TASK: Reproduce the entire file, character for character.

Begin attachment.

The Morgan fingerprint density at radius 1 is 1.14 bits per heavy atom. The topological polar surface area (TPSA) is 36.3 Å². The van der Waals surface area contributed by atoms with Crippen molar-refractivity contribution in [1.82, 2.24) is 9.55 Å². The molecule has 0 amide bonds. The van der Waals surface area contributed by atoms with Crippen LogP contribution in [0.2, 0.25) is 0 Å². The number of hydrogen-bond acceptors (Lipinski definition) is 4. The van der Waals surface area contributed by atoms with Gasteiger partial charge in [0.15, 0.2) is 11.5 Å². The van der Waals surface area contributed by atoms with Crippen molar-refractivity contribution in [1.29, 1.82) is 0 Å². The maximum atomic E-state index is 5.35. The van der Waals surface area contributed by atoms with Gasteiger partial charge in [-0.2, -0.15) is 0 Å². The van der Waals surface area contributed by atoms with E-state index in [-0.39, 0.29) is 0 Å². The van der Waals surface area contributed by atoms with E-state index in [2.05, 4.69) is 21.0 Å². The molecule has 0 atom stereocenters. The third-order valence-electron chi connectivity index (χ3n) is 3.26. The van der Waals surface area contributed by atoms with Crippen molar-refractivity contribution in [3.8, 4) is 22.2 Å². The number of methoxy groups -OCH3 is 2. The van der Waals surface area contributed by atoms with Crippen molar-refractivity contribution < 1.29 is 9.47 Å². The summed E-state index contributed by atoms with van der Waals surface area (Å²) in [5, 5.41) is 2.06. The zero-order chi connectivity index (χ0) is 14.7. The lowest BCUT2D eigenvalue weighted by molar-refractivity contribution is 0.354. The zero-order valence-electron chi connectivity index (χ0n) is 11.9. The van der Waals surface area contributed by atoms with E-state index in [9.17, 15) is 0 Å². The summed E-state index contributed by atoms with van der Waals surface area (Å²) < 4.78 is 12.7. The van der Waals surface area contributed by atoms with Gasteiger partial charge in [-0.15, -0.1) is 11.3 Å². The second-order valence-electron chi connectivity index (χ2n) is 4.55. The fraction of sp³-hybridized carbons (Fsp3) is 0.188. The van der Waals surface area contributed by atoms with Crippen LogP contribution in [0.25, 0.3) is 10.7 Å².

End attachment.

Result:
The Morgan fingerprint density at radius 1 is 1.14 bits per heavy atom. The topological polar surface area (TPSA) is 36.3 Å². The van der Waals surface area contributed by atoms with Crippen molar-refractivity contribution in [1.82, 2.24) is 9.55 Å². The molecule has 0 amide bonds. The van der Waals surface area contributed by atoms with Crippen LogP contribution in [0.2, 0.25) is 0 Å². The number of hydrogen-bond acceptors (Lipinski definition) is 4. The van der Waals surface area contributed by atoms with Gasteiger partial charge in [0.15, 0.2) is 11.5 Å². The van der Waals surface area contributed by atoms with Crippen molar-refractivity contribution in [1.29, 1.82) is 0 Å². The maximum atomic E-state index is 5.35. The van der Waals surface area contributed by atoms with Gasteiger partial charge in [-0.2, -0.15) is 0 Å². The van der Waals surface area contributed by atoms with E-state index in [-0.39, 0.29) is 0 Å². The van der Waals surface area contributed by atoms with E-state index in [2.05, 4.69) is 21.0 Å². The molecule has 0 atom stereocenters. The third-order valence-electron chi connectivity index (χ3n) is 3.26. The van der Waals surface area contributed by atoms with Crippen molar-refractivity contribution in [3.8, 4) is 22.2 Å². The number of methoxy groups -OCH3 is 2. The van der Waals surface area contributed by atoms with Crippen molar-refractivity contribution < 1.29 is 9.47 Å². The summed E-state index contributed by atoms with van der Waals surface area (Å²) in [5, 5.41) is 2.06. The zero-order chi connectivity index (χ0) is 14.7. The lowest BCUT2D eigenvalue weighted by molar-refractivity contribution is 0.354. The zero-order valence-electron chi connectivity index (χ0n) is 11.9. The van der Waals surface area contributed by atoms with E-state index in [9.17, 15) is 0 Å². The summed E-state index contributed by atoms with van der Waals surface area (Å²) < 4.78 is 12.7. The van der Waals surface area contributed by atoms with Gasteiger partial charge in [-0.15, -0.1) is 11.3 Å². The second-order valence-electron chi connectivity index (χ2n) is 4.55. The fraction of sp³-hybridized carbons (Fsp3) is 0.188. The van der Waals surface area contributed by atoms with Crippen LogP contribution in [0.25, 0.3) is 10.7 Å².